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Vol. 32. Issue. 2.March 2012
Pages 0-274
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Renal infarction in patient with long-standing ventricular aneurysm
Infarto renal en paciente con aneurisma ventricular antiguo
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Borja Quirogaa, Alba Santosa, Úrsula Verdallesa, Javier Requea, Marisol García de Vinuesab, Soledad García de Vinuesaa, Marian Goicoecheaa, Ana Pérez de Joséa, Nicolás Macíasa, José Luñoa
a Servicio de Nefrolog��a, Hospital General Universitario Gregorio Mara����n, Madrid,
b Servicio de Nefrolog��a, Hospital General Universitario Gregorio Mara����n, Madrid, Spain,
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Renal infarction is an uncommon event that often goes undetected due to its symptoms and analytical data being non-specific.1 The most frequent causes of renal infarction are embolic events (due to atrial fibrillation, thromboembolism after a myocardial infarction or release of atheromatous plaque),2 although it may also be secondary to thrombosis3 or renal artery dissection.4 Typical clinical manifestations include nausea, vomiting and intractable abdominal pain, although renal infarction may also be asymptomatic.5 Ventricular aneurysms are a complication in 30% of anterior myocardial infarctions and they are accompanied by several additional complications, such as sustained ventricular tachycardia, arterial embolism or heart failure.6,7

We present the case of a patient with a renal infarction secondary to a ventricular aneurysm caused by a prior myocardial infarction.

The 61 year old patient came to the Emergency Department due to intense pain in the right renal fossa lasting 5 hours. Medical history included primary arterial hypertension, dyslipidaemia and an acute myocardial infarction in 1997 that was treated by placing a stent in the right coronary artery. The patient was undergoing treatment with acetylsalicylic acid, nitroglycerin, simvastatin and diltiazem. Physical examination revealed a blood pressure of 143/94mm Hg, heart rate of 84 beats per minute, and lack of a fever. The patient experienced intense pain in right renal fossa, with no other abnormalities.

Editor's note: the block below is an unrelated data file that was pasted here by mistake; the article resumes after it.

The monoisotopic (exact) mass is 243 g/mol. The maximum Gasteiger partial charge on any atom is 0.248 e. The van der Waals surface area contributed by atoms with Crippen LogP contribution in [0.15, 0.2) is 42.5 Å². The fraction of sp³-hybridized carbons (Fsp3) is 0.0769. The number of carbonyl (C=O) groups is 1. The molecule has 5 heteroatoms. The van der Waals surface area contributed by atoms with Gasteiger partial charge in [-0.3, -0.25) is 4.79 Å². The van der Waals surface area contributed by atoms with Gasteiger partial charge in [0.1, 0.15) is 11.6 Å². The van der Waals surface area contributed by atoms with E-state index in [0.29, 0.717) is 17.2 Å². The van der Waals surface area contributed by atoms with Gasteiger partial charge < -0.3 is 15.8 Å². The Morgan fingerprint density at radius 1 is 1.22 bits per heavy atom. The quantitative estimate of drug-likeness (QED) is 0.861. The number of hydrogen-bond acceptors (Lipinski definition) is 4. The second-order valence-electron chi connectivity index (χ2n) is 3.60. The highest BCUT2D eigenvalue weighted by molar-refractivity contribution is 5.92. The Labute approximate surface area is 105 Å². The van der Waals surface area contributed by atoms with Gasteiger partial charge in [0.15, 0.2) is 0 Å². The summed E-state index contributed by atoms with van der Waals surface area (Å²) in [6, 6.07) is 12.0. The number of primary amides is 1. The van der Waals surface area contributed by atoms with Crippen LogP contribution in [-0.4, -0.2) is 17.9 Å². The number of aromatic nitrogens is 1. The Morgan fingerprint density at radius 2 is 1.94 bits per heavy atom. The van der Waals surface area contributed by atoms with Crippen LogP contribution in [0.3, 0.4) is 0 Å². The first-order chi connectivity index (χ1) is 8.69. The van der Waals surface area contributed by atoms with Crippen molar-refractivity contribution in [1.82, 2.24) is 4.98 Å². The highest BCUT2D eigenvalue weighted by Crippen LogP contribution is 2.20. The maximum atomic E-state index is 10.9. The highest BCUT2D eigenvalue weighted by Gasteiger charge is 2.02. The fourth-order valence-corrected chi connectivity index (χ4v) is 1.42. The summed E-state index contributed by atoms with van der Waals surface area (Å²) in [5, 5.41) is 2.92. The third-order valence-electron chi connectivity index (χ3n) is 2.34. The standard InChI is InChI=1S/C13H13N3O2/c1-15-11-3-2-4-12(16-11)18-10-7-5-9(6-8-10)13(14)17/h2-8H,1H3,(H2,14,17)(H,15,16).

The Emergency Department laboratory analysis found the following: haemoglobin, 13.5g/dl; leukocytes, 14 300/µl; platelet count, 201 000/µl; creatinine, 1.17mg/dl (baseline 1mg/dl); urea, 42mg/dl; sodium, 136mmol/l; potassium, 3.8mmol/l; alanine transaminase, 66IU/l; aspartate transaminase, 97IU/l; bilirubin, 0.9mg/dl; gamma-glutamyl transferase, 28IU/l; alkaline phosphatase, 43IU/l; lactate-dehydrogenase (LDH), 2124IU/l; creatine-kinase, 1210IU/l; C-reactive protein, 1.1mg/dl. The systematic urine analysis showed only 5-10 leukocytes per field.

Electrocardiography was performed, revealing sinus rhythm with several ventricular and atrial extrasystoles. The Emergency Department performed an abdominal ultrasound which showed no inflammatory changes in the right iliac fossa. It was concluded that the kidneys presented no significant abnormalities.

Given the patient’s intense pain and high LDH level, computed tomography was performed. The scan revealed an extensive right renal infarction with a filling defect in the main renal artery, proximal to its trifurcation (Figure 1).

The patient was admitted and began systemic anticoagulation therapy with heparin sodium.

The echocardiogram performed on the day after hospital admission showed akinesis of the inferior septum, inferior wall and distal third of all walls, with an aneurysm of the distal thirds of the anterior and lateral walls; left ventricular ejection fraction 35%; mild to moderate mitral regurgitation; and mild tricuspid regurgitation (Figure 2). A Holter monitor confirmed the presence of multiple ventricular extrasystoles.

During the following days, the patient’s renal function decreased to 1.6mg/dl, at which point it stabilised.

The interesting feature of this case is that thromboembolic events following an infarction due to a left ventricular thrombus usually appear in an early stage (the first 4 months),8 while in our patient, they occurred 15 years later. Likewise, in 80% of all cases, left ventricular aneurysms follow infarction of the anterior descending artery,9 while our patient had an occluded right coronary artery. At the present time, the option of fitting the patient with a defibrillator is being considered.

 

Conflicts of interest

 

The authors affirm that they have no conflicts of interest related to the content of this article.

Figure 1. Different computed tomography views of the right renal infarction

Figure 2. Echocardiogram showing the ventricular aneurysm

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��Weinreich DJ, Burke JF, Pauletto FJ. Left ventricular mural thrombi complicating acute myocardial infarction. Long-term follow-up with serial echocardiography. Ann Intern Med 1984;100:789. [Pubmed]
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